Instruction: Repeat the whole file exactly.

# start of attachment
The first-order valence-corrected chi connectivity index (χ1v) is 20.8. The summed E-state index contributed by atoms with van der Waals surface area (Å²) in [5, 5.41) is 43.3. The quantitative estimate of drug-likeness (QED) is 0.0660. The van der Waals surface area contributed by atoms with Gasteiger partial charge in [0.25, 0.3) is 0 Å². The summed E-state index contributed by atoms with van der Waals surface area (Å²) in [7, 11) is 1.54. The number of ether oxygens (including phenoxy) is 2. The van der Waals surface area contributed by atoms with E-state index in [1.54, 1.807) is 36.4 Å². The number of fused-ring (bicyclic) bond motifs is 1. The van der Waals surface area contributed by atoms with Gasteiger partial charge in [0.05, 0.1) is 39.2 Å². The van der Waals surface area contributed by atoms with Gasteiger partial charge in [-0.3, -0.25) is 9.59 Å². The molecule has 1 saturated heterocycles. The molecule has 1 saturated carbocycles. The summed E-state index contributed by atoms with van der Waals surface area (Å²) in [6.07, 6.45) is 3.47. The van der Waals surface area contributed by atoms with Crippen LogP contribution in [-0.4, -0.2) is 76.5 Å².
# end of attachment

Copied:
The first-order valence-corrected chi connectivity index (χ1v) is 20.8. The summed E-state index contributed by atoms with van der Waals surface area (Å²) in [5, 5.41) is 43.3. The quantitative estimate of drug-likeness (QED) is 0.0660. The van der Waals surface area contributed by atoms with Gasteiger partial charge in [0.25, 0.3) is 0 Å². The summed E-state index contributed by atoms with van der Waals surface area (Å²) in [7, 11) is 1.54. The number of ether oxygens (including phenoxy) is 2. The van der Waals surface area contributed by atoms with E-state index in [1.54, 1.807) is 36.4 Å². The number of fused-ring (bicyclic) bond motifs is 1. The van der Waals surface area contributed by atoms with Gasteiger partial charge in [0.05, 0.1) is 39.2 Å². The van der Waals surface area contributed by atoms with Gasteiger partial charge in [-0.3, -0.25) is 9.59 Å². The molecule has 1 saturated heterocycles. The molecule has 1 saturated carbocycles. The summed E-state index contributed by atoms with van der Waals surface area (Å²) in [6.07, 6.45) is 3.47. The van der Waals surface area contributed by atoms with Crippen LogP contribution in [-0.4, -0.2) is 76.5 Å².